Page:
Using herbs: Teas versus tinctures

Neal's Yard Remedies

Neal's Yard Remedies

Writer and expert

Herbs can be used in many ways, often as a cup of herbal tea, however tinctures are a lesser-known way to use herbs that may be a better choice for you. Let’s explore the differences so you can decide which is right for you.

Making a herbal tea – infusions & decoctions

A tea is an infusion of herbs, either fresh or dried, that is used to support wellbeing. This could be a herbal teabag popped in a mug, a single loose herb to address one particular wellbeing concern, or a personalised blend of loose herbs addressing a plethora of concerns.

Infusions use the soft parts of herbs like flowers, leaves, small seeds or parts you can crumble in your fingers. It’s just like making a regular cup of tea: your chosen herbs are popped in a pot or a tea ball with freshly boiled water and left to brew for 5-10 minutes before drinking.

When it comes to sturdy, woodier parts of herbs like roots, barks and chunky seeds, they’re treated differently. They need constant heat to ‘open the herb up’ releasing its benefits – this is called decoction. Decoction involves simmering gently in a pan with water for around ten minutes, before straining to drink.  Ideally the tea should be covered as it infuses in both methods, trapping the volatile oils for their wellbeing benefits.

For both infusions and decoctions, a standard dose is a teaspoon of herb or herbs per person, but a good herbal book like Healing Herbs gives individual herbal recommendations.


If making a herbal tea sounds a bit complicated or time consuming, herbal tinctures may be just the ticket. They’re a concentrated extract of one or several herbs , using alcohol and water to extract the herbs beneficial properties. They’re usually added to water, but you can treat them like a tea using freshly boiled water to evaporate off some of the alcohol. Tinctures can be used singly or in combination for a multitude of wellbeing concerns.

Should I choose a tincture or tea?

There are no rules– herbs are very versatile and the way you use them can be adapted to suit your lifestyle.

Ceremony forms a large part of drinking a herbal tea. It’s a mindful and relaxing experience. Setting aside a few minutes to boil the kettle and prepare the teapot, seeing the herbs, inhaling the aroma as you pour hot water over them, and then savouring the taste are all part of the experience. On a more practical level, herbal teas increase hydration and can be enjoyed by youngsters and adults alike, with the dosage tailored depending on age.

Needing a kettle can be a disadvantage of herbal tea. Although flasks or cold tea can be carried around, sometimes it simply isn’t practical especially if you’re away from home or are short on time. Another factor can be the taste of herbs: they range from delightfully floral like pink rose, chamomile, lavender, lime flower and lemon balm, to bitter roots, seeds and barks, like dandelion, burdock, milk thistle and cramp bark. Whilst bitter and pungent tastes are beneficial to normal digestive function, they aren’t everyone’s cup of tea!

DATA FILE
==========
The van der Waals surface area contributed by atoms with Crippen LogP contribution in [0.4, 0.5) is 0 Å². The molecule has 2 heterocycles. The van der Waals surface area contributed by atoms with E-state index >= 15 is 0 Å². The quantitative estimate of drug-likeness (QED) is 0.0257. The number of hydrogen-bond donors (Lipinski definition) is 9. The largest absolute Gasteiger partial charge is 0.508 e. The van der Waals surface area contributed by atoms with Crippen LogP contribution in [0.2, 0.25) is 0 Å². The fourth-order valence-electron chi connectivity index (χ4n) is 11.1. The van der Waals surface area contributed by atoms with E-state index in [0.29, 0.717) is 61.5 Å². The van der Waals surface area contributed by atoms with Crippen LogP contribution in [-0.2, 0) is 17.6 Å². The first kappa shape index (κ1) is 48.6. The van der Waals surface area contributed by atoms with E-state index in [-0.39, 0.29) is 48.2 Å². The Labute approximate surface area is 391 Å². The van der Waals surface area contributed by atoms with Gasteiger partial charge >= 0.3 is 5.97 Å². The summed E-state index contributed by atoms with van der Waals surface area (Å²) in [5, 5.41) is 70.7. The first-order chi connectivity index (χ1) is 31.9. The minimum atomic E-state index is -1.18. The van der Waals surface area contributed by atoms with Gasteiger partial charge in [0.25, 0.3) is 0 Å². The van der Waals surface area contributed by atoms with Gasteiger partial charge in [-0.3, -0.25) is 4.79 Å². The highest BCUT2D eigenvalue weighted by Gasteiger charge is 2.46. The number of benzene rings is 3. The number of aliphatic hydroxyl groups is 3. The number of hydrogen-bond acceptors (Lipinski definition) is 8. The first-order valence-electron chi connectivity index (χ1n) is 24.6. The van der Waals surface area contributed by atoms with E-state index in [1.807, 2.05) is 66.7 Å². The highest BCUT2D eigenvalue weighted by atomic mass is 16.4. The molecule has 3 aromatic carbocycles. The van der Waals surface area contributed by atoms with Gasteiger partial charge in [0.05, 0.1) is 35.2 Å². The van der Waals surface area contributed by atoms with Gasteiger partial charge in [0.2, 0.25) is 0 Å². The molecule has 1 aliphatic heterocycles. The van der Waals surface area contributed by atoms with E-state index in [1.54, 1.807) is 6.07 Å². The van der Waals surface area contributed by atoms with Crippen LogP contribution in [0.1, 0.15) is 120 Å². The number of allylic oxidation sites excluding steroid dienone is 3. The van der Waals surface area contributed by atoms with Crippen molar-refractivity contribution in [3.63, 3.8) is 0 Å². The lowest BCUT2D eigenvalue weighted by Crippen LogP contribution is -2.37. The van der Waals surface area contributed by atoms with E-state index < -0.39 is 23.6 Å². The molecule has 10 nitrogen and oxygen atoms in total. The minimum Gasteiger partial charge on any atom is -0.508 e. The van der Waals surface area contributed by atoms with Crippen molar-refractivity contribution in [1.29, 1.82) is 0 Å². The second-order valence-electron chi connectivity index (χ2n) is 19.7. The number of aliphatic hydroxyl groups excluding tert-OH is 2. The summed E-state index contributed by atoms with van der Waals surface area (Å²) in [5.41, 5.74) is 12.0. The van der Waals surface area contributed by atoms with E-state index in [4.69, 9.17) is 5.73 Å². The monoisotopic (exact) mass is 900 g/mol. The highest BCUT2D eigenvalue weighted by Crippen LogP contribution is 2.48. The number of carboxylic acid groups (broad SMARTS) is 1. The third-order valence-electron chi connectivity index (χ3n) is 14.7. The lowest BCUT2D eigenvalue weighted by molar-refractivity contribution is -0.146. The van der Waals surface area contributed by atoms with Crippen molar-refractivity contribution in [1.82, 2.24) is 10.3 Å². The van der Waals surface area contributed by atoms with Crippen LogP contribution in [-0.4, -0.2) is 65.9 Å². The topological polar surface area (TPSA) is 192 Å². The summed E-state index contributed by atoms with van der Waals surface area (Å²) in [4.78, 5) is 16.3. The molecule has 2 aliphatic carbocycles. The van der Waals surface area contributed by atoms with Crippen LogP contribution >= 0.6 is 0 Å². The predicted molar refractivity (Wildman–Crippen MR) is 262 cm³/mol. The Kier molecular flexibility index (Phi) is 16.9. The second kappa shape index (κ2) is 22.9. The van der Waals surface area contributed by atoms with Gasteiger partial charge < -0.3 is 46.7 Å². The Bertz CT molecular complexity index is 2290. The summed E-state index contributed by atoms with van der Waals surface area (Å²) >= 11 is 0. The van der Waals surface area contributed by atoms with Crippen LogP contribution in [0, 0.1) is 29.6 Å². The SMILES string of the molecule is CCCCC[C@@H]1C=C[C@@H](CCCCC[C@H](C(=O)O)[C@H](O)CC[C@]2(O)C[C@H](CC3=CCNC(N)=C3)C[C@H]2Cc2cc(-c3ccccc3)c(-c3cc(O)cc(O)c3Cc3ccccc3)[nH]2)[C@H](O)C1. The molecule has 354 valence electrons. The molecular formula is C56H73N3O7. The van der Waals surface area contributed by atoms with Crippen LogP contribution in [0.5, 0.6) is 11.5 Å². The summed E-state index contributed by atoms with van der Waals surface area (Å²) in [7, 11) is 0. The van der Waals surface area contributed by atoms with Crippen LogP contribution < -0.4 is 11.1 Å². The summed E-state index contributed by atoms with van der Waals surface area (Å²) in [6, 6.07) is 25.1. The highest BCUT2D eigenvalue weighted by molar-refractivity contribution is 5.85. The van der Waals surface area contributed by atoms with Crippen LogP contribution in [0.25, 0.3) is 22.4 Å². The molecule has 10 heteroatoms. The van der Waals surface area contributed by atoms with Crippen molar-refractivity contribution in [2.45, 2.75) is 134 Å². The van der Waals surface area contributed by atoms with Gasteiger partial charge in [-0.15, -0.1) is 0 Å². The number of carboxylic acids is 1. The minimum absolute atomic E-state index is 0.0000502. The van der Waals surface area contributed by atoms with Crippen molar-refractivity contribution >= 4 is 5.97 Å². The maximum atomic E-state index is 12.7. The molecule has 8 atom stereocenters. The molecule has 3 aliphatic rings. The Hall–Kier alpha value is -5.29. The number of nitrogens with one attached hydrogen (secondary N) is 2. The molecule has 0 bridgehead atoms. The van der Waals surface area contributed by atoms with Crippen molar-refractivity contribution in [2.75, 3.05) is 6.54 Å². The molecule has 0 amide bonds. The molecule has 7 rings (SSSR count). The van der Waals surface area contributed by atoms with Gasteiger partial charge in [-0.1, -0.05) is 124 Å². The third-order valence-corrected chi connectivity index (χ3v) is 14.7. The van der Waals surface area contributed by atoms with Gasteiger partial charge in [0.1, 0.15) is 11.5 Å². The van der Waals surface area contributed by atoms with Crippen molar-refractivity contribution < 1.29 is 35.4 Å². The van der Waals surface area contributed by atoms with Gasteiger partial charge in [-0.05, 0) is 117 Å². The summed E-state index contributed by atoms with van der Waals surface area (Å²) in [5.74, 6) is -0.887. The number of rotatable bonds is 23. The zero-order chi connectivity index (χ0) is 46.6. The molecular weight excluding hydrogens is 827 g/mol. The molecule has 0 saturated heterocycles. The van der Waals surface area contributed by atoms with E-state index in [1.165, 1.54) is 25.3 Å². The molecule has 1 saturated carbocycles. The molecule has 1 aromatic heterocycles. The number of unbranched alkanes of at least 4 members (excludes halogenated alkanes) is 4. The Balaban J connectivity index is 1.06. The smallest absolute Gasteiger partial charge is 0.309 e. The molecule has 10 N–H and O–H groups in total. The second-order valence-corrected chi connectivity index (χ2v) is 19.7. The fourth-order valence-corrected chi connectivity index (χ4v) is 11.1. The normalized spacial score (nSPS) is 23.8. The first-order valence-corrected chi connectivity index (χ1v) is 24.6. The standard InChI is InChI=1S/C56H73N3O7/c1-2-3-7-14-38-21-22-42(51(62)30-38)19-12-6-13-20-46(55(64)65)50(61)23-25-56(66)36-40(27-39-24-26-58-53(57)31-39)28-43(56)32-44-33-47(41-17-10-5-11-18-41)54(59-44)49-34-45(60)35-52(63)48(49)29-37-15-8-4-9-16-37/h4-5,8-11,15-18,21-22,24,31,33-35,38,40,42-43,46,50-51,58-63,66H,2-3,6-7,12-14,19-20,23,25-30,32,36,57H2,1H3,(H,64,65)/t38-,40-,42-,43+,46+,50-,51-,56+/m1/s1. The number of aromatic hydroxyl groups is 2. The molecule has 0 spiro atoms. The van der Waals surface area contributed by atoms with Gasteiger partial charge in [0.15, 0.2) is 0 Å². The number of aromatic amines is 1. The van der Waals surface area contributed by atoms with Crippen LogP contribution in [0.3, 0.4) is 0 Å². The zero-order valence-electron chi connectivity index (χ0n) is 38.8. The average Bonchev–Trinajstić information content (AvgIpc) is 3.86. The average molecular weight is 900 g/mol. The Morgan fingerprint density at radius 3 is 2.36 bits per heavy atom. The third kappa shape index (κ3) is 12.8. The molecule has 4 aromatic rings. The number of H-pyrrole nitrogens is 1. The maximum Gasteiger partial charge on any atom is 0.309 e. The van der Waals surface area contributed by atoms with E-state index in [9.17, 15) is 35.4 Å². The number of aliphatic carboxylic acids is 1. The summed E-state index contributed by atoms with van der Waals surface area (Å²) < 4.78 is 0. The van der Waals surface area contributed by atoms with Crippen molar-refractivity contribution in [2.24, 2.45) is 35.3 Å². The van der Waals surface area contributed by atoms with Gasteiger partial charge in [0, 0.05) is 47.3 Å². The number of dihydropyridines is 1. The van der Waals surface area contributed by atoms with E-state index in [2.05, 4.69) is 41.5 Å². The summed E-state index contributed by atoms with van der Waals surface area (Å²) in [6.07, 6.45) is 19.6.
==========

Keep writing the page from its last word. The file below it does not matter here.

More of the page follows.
Tinctures are handy: the standard dosage is much smaller, varying from a few drops up to 5ml or more. They’re diluted in water and can be drunk quickly – appealing with some of the more pungent and bitter herbs.

They’re also convenient: several herbs can be blended in a single bottle, meaning there’s no need for kettles and bags of herbs. It’s all very quick and easy, so ideal if you’re travelling, working away from home, rushing around or simply don’t want to make herbal tea. They’re great for acute concerns like winter ailments, period pains, digestive grumbles and so on, partly due to ease of use, but also because herbal tinctures are far more concentrated than herbal teas.

However, a downside of tinctures may be the alcohol they contain. Whether due to health concerns, religion or using for children, in these cases herbal teas may be the best option.

The versality of tinctures and teas means you can match them to your lifestyle, individual needs and particular situation. Tinctures are often the best option while short on time or out and about, while herbal teas are great when you’re at home and have a little time to indulge in the ceremony of preparing them.

You can order both dried herbs and tinctures online, or pop into a store where the team will help guide you to a selection of herbs. If your concern is complex, long-term, you’re pregnant, breastfeeding or on prescription medication, you can book in a personal consultation with a qualified herbalist in our Therapy Rooms.